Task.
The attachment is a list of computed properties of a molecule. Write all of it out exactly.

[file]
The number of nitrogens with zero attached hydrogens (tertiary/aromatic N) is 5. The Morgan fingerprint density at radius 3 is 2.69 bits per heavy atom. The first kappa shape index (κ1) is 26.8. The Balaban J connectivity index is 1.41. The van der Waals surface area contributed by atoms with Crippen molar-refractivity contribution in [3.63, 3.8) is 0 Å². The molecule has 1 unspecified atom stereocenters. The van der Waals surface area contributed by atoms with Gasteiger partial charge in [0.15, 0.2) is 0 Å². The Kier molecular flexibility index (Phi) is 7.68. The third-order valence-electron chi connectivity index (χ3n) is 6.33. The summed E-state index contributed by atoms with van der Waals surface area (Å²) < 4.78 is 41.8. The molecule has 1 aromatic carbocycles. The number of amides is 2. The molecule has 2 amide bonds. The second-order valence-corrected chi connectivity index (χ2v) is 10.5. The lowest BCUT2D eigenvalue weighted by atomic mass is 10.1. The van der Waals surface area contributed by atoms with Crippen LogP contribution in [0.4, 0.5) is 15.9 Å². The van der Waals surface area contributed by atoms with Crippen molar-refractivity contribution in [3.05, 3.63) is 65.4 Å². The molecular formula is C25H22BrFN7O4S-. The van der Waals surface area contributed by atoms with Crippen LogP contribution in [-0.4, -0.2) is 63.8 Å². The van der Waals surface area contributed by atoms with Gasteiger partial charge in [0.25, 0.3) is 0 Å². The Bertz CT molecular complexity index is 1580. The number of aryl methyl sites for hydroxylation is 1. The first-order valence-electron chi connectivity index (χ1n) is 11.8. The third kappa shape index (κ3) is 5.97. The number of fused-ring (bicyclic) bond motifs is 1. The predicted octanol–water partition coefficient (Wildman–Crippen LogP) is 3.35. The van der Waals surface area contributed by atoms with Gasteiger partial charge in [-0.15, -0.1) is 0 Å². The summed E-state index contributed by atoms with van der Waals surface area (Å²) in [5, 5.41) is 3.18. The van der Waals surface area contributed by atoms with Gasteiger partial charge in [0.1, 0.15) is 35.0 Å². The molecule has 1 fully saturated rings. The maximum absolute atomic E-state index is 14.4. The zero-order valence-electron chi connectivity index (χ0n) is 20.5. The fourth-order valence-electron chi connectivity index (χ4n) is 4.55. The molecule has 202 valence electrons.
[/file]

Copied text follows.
The number of nitrogens with zero attached hydrogens (tertiary/aromatic N) is 5. The Morgan fingerprint density at radius 3 is 2.69 bits per heavy atom. The first kappa shape index (κ1) is 26.8. The Balaban J connectivity index is 1.41. The van der Waals surface area contributed by atoms with Crippen molar-refractivity contribution in [3.63, 3.8) is 0 Å². The molecule has 1 unspecified atom stereocenters. The van der Waals surface area contributed by atoms with Gasteiger partial charge in [0.15, 0.2) is 0 Å². The Kier molecular flexibility index (Phi) is 7.68. The third-order valence-electron chi connectivity index (χ3n) is 6.33. The summed E-state index contributed by atoms with van der Waals surface area (Å²) < 4.78 is 41.8. The molecule has 1 aromatic carbocycles. The number of amides is 2. The molecule has 2 amide bonds. The second-order valence-corrected chi connectivity index (χ2v) is 10.5. The lowest BCUT2D eigenvalue weighted by atomic mass is 10.1. The van der Waals surface area contributed by atoms with Crippen LogP contribution in [0.4, 0.5) is 15.9 Å². The van der Waals surface area contributed by atoms with Crippen molar-refractivity contribution in [3.05, 3.63) is 65.4 Å². The molecular formula is C25H22BrFN7O4S-. The van der Waals surface area contributed by atoms with Crippen LogP contribution in [-0.4, -0.2) is 63.8 Å². The van der Waals surface area contributed by atoms with Gasteiger partial charge in [0.25, 0.3) is 0 Å². The Bertz CT molecular complexity index is 1580. The number of aryl methyl sites for hydroxylation is 1. The first-order valence-electron chi connectivity index (χ1n) is 11.8. The third kappa shape index (κ3) is 5.97. The number of fused-ring (bicyclic) bond motifs is 1. The predicted octanol–water partition coefficient (Wildman–Crippen LogP) is 3.35. The van der Waals surface area contributed by atoms with Gasteiger partial charge in [-0.15, -0.1) is 0 Å². The summed E-state index contributed by atoms with van der Waals surface area (Å²) in [5, 5.41) is 3.18. The van der Waals surface area contributed by atoms with Gasteiger partial charge in [0.1, 0.15) is 35.0 Å². The molecule has 1 fully saturated rings. The maximum absolute atomic E-state index is 14.4. The zero-order valence-electron chi connectivity index (χ0n) is 20.5. The fourth-order valence-electron chi connectivity index (χ4n) is 4.55. The molecule has 202 valence electrons.